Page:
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Reader Paul emailed to ask if I could explain where I come up with my valuation of Starpoints at 2.2 cents each. I figured I’d provide a bit of background on how I come up with my valuation of points, and then explain specifically why I value Starpoints the way I do.
How to value points
Aside from fixed value points currencies (where each point is worth a certain dollar value), there’s no scientific way to value points. Everyone will have different valuations based on their redemption patterns, so the best I can do is share how I value them, and then everyone can crunch their own numbers.
Last year Travis wrote a series explaining how to value points based on your earning and redemption patterns. He’s much more of a scientific thinker than I am, so check out his series:
- Miles Aren’t Free: How To Value Your Redemptions
- Miles Aren’t Free: How To Value What You Earn
- Miles Aren’t Free: Establishing An Overall Value
The simplest way to explain it is that points are worth some amount between your acquisition cost and your redemption value. Where in that range your valuation falls depends entirely on how you choose to redeem points.
In a simple diagram, here’s how he explained his methodology for valuing miles (it’s the same concept for hotel points):
In other words, in the instance of Starpoints, someone could easily value them anywhere between one cent and five cents each, depending on how they earn and redeem them.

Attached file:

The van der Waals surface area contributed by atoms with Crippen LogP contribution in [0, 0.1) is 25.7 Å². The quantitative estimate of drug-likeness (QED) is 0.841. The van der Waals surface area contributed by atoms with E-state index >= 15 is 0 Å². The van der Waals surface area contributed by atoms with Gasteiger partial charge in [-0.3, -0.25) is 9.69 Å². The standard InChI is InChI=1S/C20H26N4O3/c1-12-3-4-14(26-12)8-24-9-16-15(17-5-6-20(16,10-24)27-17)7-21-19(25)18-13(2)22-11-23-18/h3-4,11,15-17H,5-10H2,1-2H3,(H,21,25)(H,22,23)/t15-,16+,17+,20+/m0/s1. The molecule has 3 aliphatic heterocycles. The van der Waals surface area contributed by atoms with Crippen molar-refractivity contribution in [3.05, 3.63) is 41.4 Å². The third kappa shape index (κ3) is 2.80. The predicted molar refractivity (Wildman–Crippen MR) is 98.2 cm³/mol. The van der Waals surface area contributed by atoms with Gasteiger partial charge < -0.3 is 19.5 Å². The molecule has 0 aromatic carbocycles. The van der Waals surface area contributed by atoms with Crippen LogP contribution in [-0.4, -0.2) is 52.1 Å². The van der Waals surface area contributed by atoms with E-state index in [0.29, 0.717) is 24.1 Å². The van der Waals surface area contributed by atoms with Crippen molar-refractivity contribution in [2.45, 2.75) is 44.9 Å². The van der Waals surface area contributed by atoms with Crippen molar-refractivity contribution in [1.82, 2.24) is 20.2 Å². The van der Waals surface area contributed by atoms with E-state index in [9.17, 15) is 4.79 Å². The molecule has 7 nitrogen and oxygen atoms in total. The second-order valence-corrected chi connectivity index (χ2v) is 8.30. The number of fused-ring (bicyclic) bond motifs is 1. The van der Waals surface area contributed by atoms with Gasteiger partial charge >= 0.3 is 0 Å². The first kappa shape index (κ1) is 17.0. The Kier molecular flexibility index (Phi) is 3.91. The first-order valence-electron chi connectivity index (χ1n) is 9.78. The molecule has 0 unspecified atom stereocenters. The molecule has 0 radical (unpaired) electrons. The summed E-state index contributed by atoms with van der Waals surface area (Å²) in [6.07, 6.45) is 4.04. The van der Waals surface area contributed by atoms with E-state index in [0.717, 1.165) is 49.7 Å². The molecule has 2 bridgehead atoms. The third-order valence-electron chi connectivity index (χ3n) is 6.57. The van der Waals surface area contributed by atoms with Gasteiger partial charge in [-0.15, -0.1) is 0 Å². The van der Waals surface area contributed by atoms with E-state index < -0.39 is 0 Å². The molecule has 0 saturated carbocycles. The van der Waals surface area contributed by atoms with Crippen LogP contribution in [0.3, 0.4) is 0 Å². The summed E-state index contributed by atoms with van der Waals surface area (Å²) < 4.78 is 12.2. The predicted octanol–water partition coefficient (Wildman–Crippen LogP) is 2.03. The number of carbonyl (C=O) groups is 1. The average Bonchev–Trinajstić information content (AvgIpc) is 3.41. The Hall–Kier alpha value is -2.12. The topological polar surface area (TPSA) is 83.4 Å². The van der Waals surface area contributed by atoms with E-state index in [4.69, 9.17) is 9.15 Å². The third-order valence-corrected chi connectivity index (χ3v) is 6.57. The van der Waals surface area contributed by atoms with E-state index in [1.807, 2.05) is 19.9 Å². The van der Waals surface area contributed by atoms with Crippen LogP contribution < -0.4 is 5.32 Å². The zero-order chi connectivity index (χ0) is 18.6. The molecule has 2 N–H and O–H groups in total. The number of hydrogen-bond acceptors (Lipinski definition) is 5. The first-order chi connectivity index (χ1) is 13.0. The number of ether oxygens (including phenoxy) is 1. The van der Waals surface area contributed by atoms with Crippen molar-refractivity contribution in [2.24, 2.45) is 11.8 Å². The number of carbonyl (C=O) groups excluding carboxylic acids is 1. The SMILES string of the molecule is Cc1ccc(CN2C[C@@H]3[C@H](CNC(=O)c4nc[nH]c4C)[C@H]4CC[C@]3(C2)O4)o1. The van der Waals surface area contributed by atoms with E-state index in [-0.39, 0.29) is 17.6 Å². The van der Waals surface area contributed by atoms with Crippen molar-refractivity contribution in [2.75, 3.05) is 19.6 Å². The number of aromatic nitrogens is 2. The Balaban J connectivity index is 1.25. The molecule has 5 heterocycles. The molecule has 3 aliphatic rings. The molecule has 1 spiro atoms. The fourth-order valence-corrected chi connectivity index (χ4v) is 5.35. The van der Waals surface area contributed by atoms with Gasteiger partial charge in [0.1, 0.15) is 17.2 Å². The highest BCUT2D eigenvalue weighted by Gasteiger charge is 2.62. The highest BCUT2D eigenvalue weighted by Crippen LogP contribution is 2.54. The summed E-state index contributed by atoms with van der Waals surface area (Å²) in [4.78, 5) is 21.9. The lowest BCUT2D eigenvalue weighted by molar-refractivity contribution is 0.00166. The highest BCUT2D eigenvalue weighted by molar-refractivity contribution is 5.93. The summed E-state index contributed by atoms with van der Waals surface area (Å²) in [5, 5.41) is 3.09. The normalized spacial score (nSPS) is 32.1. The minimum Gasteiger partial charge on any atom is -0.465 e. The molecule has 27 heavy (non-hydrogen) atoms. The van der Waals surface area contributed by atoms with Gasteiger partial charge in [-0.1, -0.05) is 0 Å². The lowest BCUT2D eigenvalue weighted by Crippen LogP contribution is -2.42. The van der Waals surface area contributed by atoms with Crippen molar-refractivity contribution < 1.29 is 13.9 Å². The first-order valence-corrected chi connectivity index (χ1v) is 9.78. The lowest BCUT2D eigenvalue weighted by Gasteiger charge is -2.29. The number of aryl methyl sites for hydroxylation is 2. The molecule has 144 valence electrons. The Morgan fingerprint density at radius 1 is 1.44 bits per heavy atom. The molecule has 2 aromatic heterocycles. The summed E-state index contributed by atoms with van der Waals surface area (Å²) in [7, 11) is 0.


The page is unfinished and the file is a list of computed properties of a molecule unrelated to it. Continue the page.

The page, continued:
Why I value Starpoints at 2.2 cents each
So how do I arrive at my valuation of 2.2 cents per Starpoint? What makes Starpoints so valuable is how versatile they are:
- Starpoints can efficiently be redeemed for hotel stays, in the form of several types of redemptions, including Fifth Night Free, Nights & Flights, Cash & Points, etc.
- Starpoints can efficiently be converted into airline miles in over two dozen programs, with a 5,000 point bonus for every 20,000 points transferred; to me this means that each Starpoint is worth 1.25 airline miles
Converting Starpoints into airline miles
|AeroMexico Club Premier||ANA Mileage Club||Emirates Skywards||Qatar Airways Privileges Club|
|Air Canada Aeroplan||American Airlines AAdvantage||Etihad Airways Guest||Saudi Arabian Airlines Alfursan|
|airberlin Top Bonus||Asiana Airlines Asiana Club||Gol Smiles||Singapore Airlines KrisFlyer|
|Air China Companion||British Airways Executive Club||Hawaiian Airlines HawaiianMiles||Thai Airways Royal Orchid Plus|
|Air France/KLM FlyingBlue||Cathay Pacific Asia Miles||Japan Airlines (JAL) Mileage Bank||United Mileage Plus|
|Air New Zealand Air Points||China Eastern Airlines Eastern Club||Korean Air Skypass||Virgin Atlantic Flying Club|
|Alaska Airlines Mileage Plan||China Southern Airlines' Sky Pearl Club||LAN Airlines LANPASS Kms||Virgin Australia Velocity|
|Alitalia MilleMiglia||Delta Air Lines SkyMiles||Lufthansa Miles & More|